One mystery solved. Why was Gen. Wesley K. Clark's early removal from his post as NATO's top commander leaked within an hour after Clark himself was informed of Defense Secretary William S. Cohen's decision last Tuesday?

Answer: Because Cohen's staff wanted to prevent Clark, who had led the NATO military campaign against Yugoslavia and was known to like his job, from working behind the scenes to undo the decision, according to a senior Pentagon official.

"They decided to prevent it," said the official. "It was a brillant, effective and ruthless way of doing it, but not our preferred way of doing it." Included in the cabal that engineered the plot was Pentagon spokesman Kenneth Bacon, the official said.

"I don't really have anything to add," Bacon said yesterday.

Cohen, who clashed with Clark during the war over the four-star's desires to plan for a ground invasion, made the decision to remove Clark early and without consulting him beforehand, because he wanted to find a way to keep Gen. Joseph W. Ralston, the vice chairman of the Joint Chiefs of Staff. Ralston, set to retire next year, said the NATO post was the only job he wanted.

Secretary of State Madeleine K. Albright, a Clark fan, was appalled at the treatment, and President Clinton later expressed disappointment at the Pentagon's handling of the matter.

Clark, who is set to leave in April, is not the only top general leaving soon. The other moves will begin in December, when Gen. John Tilelli, commander of the combined U.N.-U.S. forces in South Korea, will be replaced by Gen. Thomas Schwartz, now commander of the U.S. Army Forces Command.

After that, Adm. Harold W. Gehman Jr., head of the U.S. Atlantic Command will retire, to be followed by Marine Corps Gen. Anthony C. Zinni, now the commander of the U.S. Central Command, for which the main preoccupation these days has been Iraq.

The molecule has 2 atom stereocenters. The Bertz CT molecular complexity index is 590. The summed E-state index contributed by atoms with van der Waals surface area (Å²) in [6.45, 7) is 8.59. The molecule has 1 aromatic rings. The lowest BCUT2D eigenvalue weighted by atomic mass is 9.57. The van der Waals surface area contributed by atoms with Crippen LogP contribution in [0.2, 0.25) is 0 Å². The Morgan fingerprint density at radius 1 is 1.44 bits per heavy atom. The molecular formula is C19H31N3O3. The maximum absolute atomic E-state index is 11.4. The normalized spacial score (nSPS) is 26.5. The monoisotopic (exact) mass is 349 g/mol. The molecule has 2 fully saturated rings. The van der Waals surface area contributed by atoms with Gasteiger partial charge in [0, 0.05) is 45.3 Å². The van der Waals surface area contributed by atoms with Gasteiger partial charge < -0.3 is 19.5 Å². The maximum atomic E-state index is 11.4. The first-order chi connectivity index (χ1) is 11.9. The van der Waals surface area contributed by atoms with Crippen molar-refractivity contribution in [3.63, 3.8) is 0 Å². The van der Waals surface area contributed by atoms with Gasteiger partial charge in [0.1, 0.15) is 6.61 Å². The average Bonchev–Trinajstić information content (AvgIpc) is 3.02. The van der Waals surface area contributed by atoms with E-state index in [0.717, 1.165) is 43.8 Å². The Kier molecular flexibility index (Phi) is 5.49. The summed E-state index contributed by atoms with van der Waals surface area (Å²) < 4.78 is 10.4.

Following on Zinni's heels will be Marine Corps Gen. Charles C. Wilhelm, head of the U.S. Southern Command, which overseas U.S. military operations in South America and Central America.

Adm. Richard Mies will then leave as commander of the U.S. Strategic Command, which oversees the U.S. nuclear arsenal. And finally, out goes Gen. Peter J. Schoomaker, head of the U.S. Special Operations Command.

AWARDING SECRETS: Every year, the Defense Department loves to broadcast the recipients of the President's Quality Award program as a way to show that even the bureaucracy known for its $500 screwdrivers can make improvements and be an innovator. This year, one of the awards went to the secretive National Security Agency and its Central Security Service. According to the DOD announcement on July 23, the agency "was recognized for improving delivery time of vital time-sensitive information to the President and the National Security Council."

What does that mean, exactly?

The department's full-time Quality Awards coordinator, Tom Laccone, was very friendly, but he couldn't say much about the award because the NSA took the application back. It was classified.

As Laccone recalls, though, one of the achievements was cutting from five to two minutes the time it takes for the NSA to get a certain type of urgent information to the NSC.

The NSA public affairs officer was pleasant but wanted a list of questions faxed over. Wouldn't an e-mail do? "Sorry, we don't have e-mail." Okay . . .

So the faxed question was this: "What did you win this award for? Please be as specific as possible." After 24 hours, the answer can back: "We are unable to provide any specific examples because of the classified nature of our operations and of the information we provide to the President and NSC."

However, she did send over some hints: Among the improvements the NSA and the CSS submitted on their application for the award was the fact that the delivery time of "vital, sensitive information" to the president and NSC had been reduced "by 50 percent." They also saved more than $12 million by reusing "key storage devices that enable telephone units to operate in a secure mode."

THE REMAINS OF WAR: U.S. warplanes dropped 1,100 cluster bombs during Operation Allied Force against Yugoslavia, says the Defense Department. Each contained 202 bomblets. That's 222,200 bomblets each. With a dud rate of 5 percent, it is likely, a DOD spokesman said, that about 11,110 bomblets are sitting around unexploded.